There is something about this season that needs to get written down. It feels strange, like both an ending and a beginning, like I’m right on the cusp of a chapter getting turned. Half of me is desperate, hanging on to each moment, hungry for every second to be savored. The other half is a bit more pragmatic, ushering the emotional side to let go, let go, we can’t get them back but that’s okay — let’s go.

I am writing this a month early but the contracts have already been signed and the deposit has already been paid. After 28 years I am finally moving out. I am doing the opposite of those who fly to live out the American Dream. Because the truth is that I am not in pursuit of greener pastures. What I am actually doing is treading slowly into darker waters.

When my mother was still pregnant with me the doctors said that I was expected to come out on the last week of August. My dad thought this was excellent. He prayed that I would arrive on the 28th so that him and I could share a birthday. But August came and went and I remained, stubbornly, in the womb. My grandparents got so tired of waiting for me to arrive that they took a  short trip to Singapore. When they returned, I was still there, a fetus staunchly protesting to move into the real world. But on the 7th of September, it happened. I was pushed out the way we all were: kicking, screaming and crying, so royally pissed to be evicted from the quiet safety of my first home.

This is something like that.

It is comfortable to stay. As Filipino culture would have it, I’m allowed to. Nobody would hold it against me. Nobody would think of me as less of an adult. But I’m doing it anyway. When I bring up the story with others they are often quite surprised. The big question is always the same: what made you decide to move out?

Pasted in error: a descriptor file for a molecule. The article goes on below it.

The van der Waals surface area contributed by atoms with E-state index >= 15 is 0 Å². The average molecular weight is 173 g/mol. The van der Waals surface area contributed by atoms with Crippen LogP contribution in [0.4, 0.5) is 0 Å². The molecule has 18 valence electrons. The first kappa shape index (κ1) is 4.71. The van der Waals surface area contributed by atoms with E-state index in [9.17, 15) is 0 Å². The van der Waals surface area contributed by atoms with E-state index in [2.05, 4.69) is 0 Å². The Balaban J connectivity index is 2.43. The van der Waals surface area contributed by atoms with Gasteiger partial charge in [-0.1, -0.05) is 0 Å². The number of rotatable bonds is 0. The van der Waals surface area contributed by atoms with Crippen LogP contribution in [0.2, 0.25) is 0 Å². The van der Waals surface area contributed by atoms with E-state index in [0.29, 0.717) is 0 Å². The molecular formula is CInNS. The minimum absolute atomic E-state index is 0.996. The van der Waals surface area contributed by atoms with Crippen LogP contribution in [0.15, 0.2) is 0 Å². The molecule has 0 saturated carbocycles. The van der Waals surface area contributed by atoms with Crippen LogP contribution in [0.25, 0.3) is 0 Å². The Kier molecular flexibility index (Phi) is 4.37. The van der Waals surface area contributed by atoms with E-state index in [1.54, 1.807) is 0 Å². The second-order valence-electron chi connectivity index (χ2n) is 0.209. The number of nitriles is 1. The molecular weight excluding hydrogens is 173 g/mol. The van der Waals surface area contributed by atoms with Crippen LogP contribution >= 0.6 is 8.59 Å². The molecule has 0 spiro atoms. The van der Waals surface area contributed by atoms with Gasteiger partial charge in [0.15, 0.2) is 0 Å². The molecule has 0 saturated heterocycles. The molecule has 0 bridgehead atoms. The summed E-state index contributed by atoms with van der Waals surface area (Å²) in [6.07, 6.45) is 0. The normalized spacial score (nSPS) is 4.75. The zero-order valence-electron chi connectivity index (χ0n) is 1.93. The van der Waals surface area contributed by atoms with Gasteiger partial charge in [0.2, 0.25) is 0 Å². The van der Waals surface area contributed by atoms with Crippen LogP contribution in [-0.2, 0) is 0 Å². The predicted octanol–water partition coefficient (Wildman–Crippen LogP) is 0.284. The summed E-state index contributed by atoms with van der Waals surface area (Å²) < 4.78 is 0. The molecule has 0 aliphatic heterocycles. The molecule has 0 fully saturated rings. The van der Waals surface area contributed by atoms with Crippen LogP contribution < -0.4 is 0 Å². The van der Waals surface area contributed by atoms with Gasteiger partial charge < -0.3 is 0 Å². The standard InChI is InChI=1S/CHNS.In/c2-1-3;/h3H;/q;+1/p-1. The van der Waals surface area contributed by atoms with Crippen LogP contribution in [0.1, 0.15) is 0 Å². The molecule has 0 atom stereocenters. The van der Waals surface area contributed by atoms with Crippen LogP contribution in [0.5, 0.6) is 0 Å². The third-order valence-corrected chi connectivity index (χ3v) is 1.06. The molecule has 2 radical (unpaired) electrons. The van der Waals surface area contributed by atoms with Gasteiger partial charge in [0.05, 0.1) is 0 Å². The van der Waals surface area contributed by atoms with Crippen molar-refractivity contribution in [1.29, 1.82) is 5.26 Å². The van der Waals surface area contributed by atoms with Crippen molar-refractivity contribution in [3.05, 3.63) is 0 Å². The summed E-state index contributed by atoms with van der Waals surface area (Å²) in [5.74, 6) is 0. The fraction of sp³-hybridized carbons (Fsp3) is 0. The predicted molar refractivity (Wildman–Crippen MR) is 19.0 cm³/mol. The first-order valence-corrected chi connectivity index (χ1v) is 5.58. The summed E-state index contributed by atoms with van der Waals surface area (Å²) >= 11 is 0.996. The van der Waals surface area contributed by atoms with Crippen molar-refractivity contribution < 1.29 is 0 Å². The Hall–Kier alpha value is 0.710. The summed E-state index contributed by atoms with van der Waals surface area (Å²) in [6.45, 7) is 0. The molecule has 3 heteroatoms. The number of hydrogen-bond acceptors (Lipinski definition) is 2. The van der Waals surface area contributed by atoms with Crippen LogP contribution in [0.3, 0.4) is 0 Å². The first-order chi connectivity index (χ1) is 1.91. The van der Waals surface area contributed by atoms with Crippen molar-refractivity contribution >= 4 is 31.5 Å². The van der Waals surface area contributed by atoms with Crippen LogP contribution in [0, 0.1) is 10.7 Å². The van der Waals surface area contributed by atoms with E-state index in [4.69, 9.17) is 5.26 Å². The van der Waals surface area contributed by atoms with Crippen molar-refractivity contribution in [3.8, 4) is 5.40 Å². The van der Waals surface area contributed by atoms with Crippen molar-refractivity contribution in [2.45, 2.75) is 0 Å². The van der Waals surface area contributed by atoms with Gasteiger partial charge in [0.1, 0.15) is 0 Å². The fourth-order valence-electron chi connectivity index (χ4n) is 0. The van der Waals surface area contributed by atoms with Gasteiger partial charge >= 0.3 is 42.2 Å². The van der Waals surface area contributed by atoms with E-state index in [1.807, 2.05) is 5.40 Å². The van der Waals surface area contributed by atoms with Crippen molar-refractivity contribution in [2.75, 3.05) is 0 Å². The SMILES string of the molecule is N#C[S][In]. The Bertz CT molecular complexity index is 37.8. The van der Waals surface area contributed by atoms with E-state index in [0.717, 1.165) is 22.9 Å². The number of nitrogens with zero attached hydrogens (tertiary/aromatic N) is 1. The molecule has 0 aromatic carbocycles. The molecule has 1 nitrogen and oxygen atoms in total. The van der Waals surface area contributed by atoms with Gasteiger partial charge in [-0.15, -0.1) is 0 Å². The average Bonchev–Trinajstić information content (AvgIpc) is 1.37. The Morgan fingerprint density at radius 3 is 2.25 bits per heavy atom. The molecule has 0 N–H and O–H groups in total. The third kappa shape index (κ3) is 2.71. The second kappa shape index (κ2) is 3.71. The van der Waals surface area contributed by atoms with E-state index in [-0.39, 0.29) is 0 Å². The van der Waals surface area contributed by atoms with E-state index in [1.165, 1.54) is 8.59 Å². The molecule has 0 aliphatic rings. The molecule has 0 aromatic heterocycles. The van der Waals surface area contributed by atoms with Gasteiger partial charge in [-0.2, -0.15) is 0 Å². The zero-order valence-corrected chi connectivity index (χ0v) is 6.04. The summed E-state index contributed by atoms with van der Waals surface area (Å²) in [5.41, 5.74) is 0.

I have searched within myself, trying to figure that out. And the answer I seem to keep landing on is a tad bit dramatic yet a hundred percent true.

I need to suffer a little bit.

I need to struggle with my freedom. I need to do it the hard way. I need to learn to stand on my own, without the safety net of my parents. I need sacrifice to evolve into something much bigger than a concept.

I need to grow up.

I’m afraid that if I don’t, I will always run from the potentiality of pain. I might always wait for somebody to save me, might always leave the heavy lifting to someone else.

I want to develop grit and courage, the fire of a girl who knows that the pressures of this world are two essential things: real and, most of all, survivable. I want to live, really live, in the tension of risk and gain. I am not kicking, screaming and crying; I am far from ready.

But the newness of the next chapter is an exciting invitation and my pragmatism is the beat I follow till I get there:  let go, let go, the world’s changing real quick but that’s okay, you can do it — let’s go.


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